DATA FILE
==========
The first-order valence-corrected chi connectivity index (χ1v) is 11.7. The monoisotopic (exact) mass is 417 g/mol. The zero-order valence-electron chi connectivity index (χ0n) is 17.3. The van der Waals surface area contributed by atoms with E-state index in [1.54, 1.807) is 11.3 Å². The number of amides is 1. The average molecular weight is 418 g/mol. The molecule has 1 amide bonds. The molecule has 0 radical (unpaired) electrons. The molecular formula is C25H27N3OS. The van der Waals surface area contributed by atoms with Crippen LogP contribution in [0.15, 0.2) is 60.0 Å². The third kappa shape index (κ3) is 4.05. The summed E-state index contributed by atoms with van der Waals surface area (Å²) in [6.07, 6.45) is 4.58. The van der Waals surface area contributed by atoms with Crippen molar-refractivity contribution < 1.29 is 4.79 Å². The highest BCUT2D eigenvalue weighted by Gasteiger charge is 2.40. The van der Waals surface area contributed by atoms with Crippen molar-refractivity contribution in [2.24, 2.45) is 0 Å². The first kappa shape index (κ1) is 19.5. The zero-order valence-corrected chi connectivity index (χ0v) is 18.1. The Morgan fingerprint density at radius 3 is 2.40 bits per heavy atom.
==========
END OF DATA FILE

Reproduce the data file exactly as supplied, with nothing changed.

The first-order valence-corrected chi connectivity index (χ1v) is 11.7. The monoisotopic (exact) mass is 417 g/mol. The zero-order valence-electron chi connectivity index (χ0n) is 17.3. The van der Waals surface area contributed by atoms with E-state index in [1.54, 1.807) is 11.3 Å². The number of amides is 1. The average molecular weight is 418 g/mol. The molecule has 1 amide bonds. The molecule has 0 radical (unpaired) electrons. The molecular formula is C25H27N3OS. The van der Waals surface area contributed by atoms with Crippen LogP contribution in [0.15, 0.2) is 60.0 Å². The third kappa shape index (κ3) is 4.05. The summed E-state index contributed by atoms with van der Waals surface area (Å²) in [6.07, 6.45) is 4.58. The van der Waals surface area contributed by atoms with Crippen molar-refractivity contribution < 1.29 is 4.79 Å². The highest BCUT2D eigenvalue weighted by Gasteiger charge is 2.40. The van der Waals surface area contributed by atoms with Crippen molar-refractivity contribution in [2.24, 2.45) is 0 Å². The first kappa shape index (κ1) is 19.5. The zero-order valence-corrected chi connectivity index (χ0v) is 18.1. The Morgan fingerprint density at radius 3 is 2.40 bits per heavy atom.